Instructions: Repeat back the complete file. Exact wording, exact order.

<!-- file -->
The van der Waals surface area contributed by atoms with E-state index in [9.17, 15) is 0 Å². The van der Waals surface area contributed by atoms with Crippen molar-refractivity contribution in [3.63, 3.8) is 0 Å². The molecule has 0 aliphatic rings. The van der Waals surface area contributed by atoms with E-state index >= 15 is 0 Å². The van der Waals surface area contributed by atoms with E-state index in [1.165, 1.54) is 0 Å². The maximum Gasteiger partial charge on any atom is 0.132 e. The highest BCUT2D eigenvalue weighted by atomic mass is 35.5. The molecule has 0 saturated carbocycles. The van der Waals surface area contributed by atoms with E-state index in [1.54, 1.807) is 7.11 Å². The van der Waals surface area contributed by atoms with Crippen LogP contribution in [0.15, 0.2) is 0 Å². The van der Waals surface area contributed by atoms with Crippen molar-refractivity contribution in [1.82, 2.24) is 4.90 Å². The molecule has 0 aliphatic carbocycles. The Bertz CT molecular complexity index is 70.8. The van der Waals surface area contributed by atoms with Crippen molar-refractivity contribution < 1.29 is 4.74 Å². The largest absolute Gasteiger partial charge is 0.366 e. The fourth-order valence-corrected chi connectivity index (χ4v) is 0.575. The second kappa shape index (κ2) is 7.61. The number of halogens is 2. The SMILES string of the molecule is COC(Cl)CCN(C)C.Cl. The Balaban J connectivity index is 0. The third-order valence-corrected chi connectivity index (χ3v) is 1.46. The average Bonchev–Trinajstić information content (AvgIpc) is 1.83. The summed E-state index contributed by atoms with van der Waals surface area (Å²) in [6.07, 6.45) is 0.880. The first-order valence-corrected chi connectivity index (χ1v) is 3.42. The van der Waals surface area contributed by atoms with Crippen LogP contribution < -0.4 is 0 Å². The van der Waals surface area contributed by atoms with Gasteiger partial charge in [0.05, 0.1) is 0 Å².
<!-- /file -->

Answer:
The van der Waals surface area contributed by atoms with E-state index in [9.17, 15) is 0 Å². The van der Waals surface area contributed by atoms with Crippen molar-refractivity contribution in [3.63, 3.8) is 0 Å². The molecule has 0 aliphatic rings. The van der Waals surface area contributed by atoms with E-state index >= 15 is 0 Å². The van der Waals surface area contributed by atoms with E-state index in [1.165, 1.54) is 0 Å². The maximum Gasteiger partial charge on any atom is 0.132 e. The highest BCUT2D eigenvalue weighted by atomic mass is 35.5. The molecule has 0 saturated carbocycles. The van der Waals surface area contributed by atoms with E-state index in [1.54, 1.807) is 7.11 Å². The van der Waals surface area contributed by atoms with Crippen LogP contribution in [0.15, 0.2) is 0 Å². The van der Waals surface area contributed by atoms with Crippen molar-refractivity contribution in [1.82, 2.24) is 4.90 Å². The molecule has 0 aliphatic carbocycles. The Bertz CT molecular complexity index is 70.8. The van der Waals surface area contributed by atoms with Crippen molar-refractivity contribution < 1.29 is 4.74 Å². The largest absolute Gasteiger partial charge is 0.366 e. The fourth-order valence-corrected chi connectivity index (χ4v) is 0.575. The second kappa shape index (κ2) is 7.61. The number of halogens is 2. The SMILES string of the molecule is COC(Cl)CCN(C)C.Cl. The Balaban J connectivity index is 0. The third-order valence-corrected chi connectivity index (χ3v) is 1.46. The average Bonchev–Trinajstić information content (AvgIpc) is 1.83. The summed E-state index contributed by atoms with van der Waals surface area (Å²) in [6.07, 6.45) is 0.880. The first-order valence-corrected chi connectivity index (χ1v) is 3.42. The van der Waals surface area contributed by atoms with Crippen LogP contribution < -0.4 is 0 Å². The van der Waals surface area contributed by atoms with Gasteiger partial charge in [0.05, 0.1) is 0 Å².